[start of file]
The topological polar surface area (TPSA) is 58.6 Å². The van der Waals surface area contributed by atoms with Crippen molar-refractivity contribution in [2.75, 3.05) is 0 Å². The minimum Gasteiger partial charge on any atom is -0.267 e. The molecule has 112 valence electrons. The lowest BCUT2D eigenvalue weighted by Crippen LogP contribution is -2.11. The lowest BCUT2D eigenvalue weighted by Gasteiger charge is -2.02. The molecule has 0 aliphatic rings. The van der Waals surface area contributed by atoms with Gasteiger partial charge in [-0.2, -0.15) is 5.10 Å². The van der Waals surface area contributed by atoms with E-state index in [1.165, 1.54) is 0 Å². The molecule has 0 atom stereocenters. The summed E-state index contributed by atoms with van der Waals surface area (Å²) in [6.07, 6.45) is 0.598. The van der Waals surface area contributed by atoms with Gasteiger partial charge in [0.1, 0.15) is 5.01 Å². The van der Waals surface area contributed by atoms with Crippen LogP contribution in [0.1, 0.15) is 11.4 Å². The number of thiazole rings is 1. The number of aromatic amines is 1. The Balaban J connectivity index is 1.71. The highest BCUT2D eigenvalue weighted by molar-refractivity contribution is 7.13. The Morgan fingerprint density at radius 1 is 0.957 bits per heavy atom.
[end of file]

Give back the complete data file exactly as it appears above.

The topological polar surface area (TPSA) is 58.6 Å². The van der Waals surface area contributed by atoms with Crippen molar-refractivity contribution in [2.75, 3.05) is 0 Å². The minimum Gasteiger partial charge on any atom is -0.267 e. The molecule has 112 valence electrons. The lowest BCUT2D eigenvalue weighted by Crippen LogP contribution is -2.11. The lowest BCUT2D eigenvalue weighted by Gasteiger charge is -2.02. The molecule has 0 aliphatic rings. The van der Waals surface area contributed by atoms with Gasteiger partial charge in [-0.2, -0.15) is 5.10 Å². The van der Waals surface area contributed by atoms with E-state index in [1.165, 1.54) is 0 Å². The molecule has 0 atom stereocenters. The summed E-state index contributed by atoms with van der Waals surface area (Å²) in [6.07, 6.45) is 0.598. The van der Waals surface area contributed by atoms with Gasteiger partial charge in [0.1, 0.15) is 5.01 Å². The van der Waals surface area contributed by atoms with Crippen LogP contribution in [0.1, 0.15) is 11.4 Å². The number of thiazole rings is 1. The number of aromatic amines is 1. The Balaban J connectivity index is 1.71. The highest BCUT2D eigenvalue weighted by molar-refractivity contribution is 7.13. The Morgan fingerprint density at radius 1 is 0.957 bits per heavy atom.